Fig. 2(a-p): Natural host plants for ToCV (a) Eggplant, (b) Sweet pepper, (c) Wild mustard, (d) Luffa, (e) Egyptian cotton, (f) Hollyhock, (g) China rose, (h) Jew's mallow), (i) Indian ginseng, (j) Faba bean, (k) Cowpea, (l) Soybean, (m) White mulberry, (n) Egyptian starcluster, (o) Orchid tree and (p) Peregrina. Table 1 refers to scientific names and symptom description

Image for - Biochemical, Serological, Molecular and Natural Host Studies on Tomato Chlorosis Virus in Egypt
Fig. 3:
DAS-ELISA for detection of ToCV-infected tomato plants in the field (plants # 1-7). Plant # 8 represents a positive control of ToCV-infected tomato plant within tomato plants, grown under greenhouse conditions and used for virus propagation
  Data for each plant are the average of three ELISA readings

Image for - Biochemical, Serological, Molecular and Natural Host Studies on Tomato Chlorosis Virus in Egypt
Fig. 4:DBIA test showing the reaction of ToCV-IgG (1/500 dilution) with tested hosts on nitrocellulose membrane (NCM).1, +ve control (ToCV/tomato); 2-4, tomato; 5, pepper; 6, 7, Egyptian cotton; 8, American cotton; 9, hollyhock; 10, -ve control (healthy tomato)
  Each row was repeated four times (R1–R4)

Image for - Biochemical, Serological, Molecular and Natural Host Studies on Tomato Chlorosis Virus in Egypt
Fig. 5:DBIA test showing the reaction of ToCV antiserum (1/500 dilution) with tested hosts on nitrocellulose membrane (NCM). 1, +ve control (ToCV/tomato); 2,3, tomato; 4, luffa; 5, cucumber; 6, soybean; 7, melon, 8, Jew’s mallow; 9, Egyptian cotton; cotton; 10, -ve control (healthy tomato)
  Each row was repeated four times (R1–R4)

Image for - Biochemical, Serological, Molecular and Natural Host Studies on Tomato Chlorosis Virus in Egypt
Fig. 6:Agarose gel electrophoresis of duplex RT-PCR using specific primers for ToCV and TICV. Lanes 1-3: Infected tomato; lane 4: Healthy negative control
  M, 100 bp DNA ladder

ToCV was detected with RT-PCR in several plant families (Table 1). Out of 52 different tested plant species within 22 families, 44 were positive for ToCV. Thirty seven out of these 44 plant species were considered as new hosts for ToCV in the present study.

Cloning, sequencing and phylogenetic studies: Eleven E. Coli colonies, charged with the plasmid insert were tested using ToCV specific primers. One out of the tested colonies was negative and the rest were positive for the presence of ToCV-charged plasmid. The DNA sequence for the ToCV-Giza isolate submitted to the GenBank was donated the accession number “MH667315.1”. Blastx sequence analysis, based on amino acid substitution of the HSP70 H gene of ToCV with similar worldwide ToCV isolates indicated range of similarities between 97-99% (Table 2).

Table 2:ToCV and other criniviruses used in comparative Blastx* sequence analysis of the HSP70h gene
Image for - Biochemical, Serological, Molecular and Natural Host Studies on Tomato Chlorosis Virus in Egypt
* Search protein data base using a translated nucleotide query

With other criniviruses, Blastx analysis, on the HSP70 H gene, indicated 65-70% similarities between these viruses and ToCV-Giza isolate (Table 2). Phylogenetic study (Fig. 7) based on amino acid substitution showed two major clusters of criniviruses. One cluster included all tested ToCV isolates, while the second cluster included the other tested criniviruses. Sixteen ToCV isolates including ToCV-Giza were grouped together on one sub-branch. ToCV-Mex and ToCV-USA were grouped on a second sub-branch. ToCV-Tai grouped alone on a separate sub-branch apart from all tested ToCV isolates.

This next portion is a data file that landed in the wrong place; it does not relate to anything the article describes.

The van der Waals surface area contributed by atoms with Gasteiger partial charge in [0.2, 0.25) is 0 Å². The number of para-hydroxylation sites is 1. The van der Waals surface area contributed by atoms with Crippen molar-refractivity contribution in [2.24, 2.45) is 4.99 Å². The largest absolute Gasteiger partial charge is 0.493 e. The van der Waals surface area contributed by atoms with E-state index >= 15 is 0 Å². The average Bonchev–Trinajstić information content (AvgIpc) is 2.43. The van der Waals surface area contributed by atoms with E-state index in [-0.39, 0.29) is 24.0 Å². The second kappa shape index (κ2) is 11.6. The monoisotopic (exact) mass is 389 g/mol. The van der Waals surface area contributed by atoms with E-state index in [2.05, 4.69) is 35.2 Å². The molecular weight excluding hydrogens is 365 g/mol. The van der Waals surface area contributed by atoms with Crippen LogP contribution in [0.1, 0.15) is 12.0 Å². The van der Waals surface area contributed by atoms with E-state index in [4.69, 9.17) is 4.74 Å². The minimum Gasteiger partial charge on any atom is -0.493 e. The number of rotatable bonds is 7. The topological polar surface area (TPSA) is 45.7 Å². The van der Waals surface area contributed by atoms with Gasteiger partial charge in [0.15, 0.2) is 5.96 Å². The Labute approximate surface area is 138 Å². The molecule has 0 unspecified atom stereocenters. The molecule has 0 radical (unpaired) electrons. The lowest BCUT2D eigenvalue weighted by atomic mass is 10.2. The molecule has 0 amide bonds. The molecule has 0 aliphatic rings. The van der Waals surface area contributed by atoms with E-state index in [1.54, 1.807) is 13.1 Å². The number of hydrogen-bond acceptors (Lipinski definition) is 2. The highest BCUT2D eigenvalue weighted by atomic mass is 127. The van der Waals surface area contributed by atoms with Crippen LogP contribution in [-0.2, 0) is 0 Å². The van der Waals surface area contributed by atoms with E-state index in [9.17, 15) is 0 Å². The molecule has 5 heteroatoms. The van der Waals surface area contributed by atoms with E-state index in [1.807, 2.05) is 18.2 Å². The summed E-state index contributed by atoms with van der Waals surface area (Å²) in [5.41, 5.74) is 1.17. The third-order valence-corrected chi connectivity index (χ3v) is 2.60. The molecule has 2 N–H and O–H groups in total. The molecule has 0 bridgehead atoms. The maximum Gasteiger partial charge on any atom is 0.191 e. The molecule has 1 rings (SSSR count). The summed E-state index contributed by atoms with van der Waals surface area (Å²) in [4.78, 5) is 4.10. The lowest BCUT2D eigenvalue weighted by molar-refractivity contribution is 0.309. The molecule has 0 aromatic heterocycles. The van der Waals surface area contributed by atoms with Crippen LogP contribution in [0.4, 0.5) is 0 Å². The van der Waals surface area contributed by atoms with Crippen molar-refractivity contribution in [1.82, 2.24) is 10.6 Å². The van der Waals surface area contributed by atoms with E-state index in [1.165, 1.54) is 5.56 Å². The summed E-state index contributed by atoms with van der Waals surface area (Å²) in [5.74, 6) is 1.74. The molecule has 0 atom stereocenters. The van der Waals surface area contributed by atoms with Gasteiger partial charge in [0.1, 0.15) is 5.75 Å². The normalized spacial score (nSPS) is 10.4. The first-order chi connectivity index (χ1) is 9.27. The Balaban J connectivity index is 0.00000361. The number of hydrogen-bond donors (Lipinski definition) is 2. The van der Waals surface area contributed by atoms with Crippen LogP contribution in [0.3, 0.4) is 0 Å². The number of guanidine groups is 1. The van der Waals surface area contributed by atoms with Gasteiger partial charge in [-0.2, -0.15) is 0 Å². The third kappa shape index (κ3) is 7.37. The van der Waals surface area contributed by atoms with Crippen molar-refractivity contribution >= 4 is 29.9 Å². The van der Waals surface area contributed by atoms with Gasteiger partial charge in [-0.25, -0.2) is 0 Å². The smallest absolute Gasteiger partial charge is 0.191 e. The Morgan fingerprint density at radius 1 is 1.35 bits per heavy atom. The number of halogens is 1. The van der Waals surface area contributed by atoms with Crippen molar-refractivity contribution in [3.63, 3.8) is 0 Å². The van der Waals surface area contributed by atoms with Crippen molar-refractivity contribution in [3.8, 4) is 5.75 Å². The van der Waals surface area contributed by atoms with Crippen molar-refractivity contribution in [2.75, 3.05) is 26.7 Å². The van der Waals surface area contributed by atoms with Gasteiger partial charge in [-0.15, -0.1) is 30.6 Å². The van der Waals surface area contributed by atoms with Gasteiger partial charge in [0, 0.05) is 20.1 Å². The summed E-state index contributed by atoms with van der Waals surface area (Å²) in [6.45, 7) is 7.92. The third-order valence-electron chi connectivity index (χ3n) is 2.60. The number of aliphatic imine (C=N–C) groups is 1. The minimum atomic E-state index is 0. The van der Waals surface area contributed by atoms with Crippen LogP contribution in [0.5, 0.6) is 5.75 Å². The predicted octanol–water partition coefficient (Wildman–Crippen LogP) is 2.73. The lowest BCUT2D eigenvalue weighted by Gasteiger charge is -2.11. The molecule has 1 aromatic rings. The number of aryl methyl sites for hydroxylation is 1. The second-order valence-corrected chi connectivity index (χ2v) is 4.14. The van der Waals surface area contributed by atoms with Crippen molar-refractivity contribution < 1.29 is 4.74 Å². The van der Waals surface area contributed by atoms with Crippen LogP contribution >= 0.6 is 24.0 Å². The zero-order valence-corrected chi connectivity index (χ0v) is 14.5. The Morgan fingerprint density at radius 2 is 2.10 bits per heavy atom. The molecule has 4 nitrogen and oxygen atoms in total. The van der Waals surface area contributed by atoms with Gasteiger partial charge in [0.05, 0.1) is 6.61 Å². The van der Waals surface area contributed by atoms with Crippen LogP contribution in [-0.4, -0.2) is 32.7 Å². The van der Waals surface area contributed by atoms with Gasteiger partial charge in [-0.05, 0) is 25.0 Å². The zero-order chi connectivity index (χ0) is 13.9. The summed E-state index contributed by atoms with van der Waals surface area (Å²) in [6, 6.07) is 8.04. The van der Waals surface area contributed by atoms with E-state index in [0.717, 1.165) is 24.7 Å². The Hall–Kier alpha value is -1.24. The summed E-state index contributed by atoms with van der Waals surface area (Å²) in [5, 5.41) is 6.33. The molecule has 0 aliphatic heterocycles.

DISCUSSION

Tomato chlorosis disease is one of the most devastating diseases in tomato in both greenhouses and fields worldwide2,3,31. ToCV acquired its potency as a pathogen from the fact that its spread is furnished by several species and biotypes of Aleyrodidae including several biotypes of the more polyphagous vector B. tabaci, T. abutiloneus and T. vaporariorum2,6,29. These vectors favor tropical and subtropical zones that allow the spread of ToCV in many countries in the Mediterranean basin, Africa and Asia as well as in north and south America2,48. In addition ToCV, thought first to be limited in its host range, turned out to have more than 60 plant species within 18 families20,22,29,33-35,49,50. Such natural hosts for ToCV are key factors in ToCV epidemiology, since they can serve as sources of inoculum for acquisition by whiteflies and drastically complicate virus control strategy2,50. In 2013, symptoms of leaf chlorosis, flower withering and drastic reduction in tomato yield were observed on tomato plantations in the experimental fields of the Faculty of Agriculture in Giza governorate. The ToCV-induced symptoms were successfully transmitted to healthy tomato seedlings in the greenhouse by the B. tabaci insects as described by Wintermantel and Wisler29. The induced symptoms were very similar to those described by several investigators2-4,51. The success of symptom transmission by B. tabaci to tomato excluded any contamination with TICV. The latter is transmitted only by T. vaporariorum2,4,5. Further, infected-tomato propagated plants in the greenhouse were tested positive for the specific primers of ToCV and negative to TICV specific primers, again confirming the sole presence of ToCV in tomato propagated stock plants.

ToCV was purified using the electro-elution (EE) technique which overcame problems of virus instability and virus particle aggregation as mentioned by Jacquemond et al.52.

Image for - Biochemical, Serological, Molecular and Natural Host Studies on Tomato Chlorosis Virus in Egypt
Fig. 7: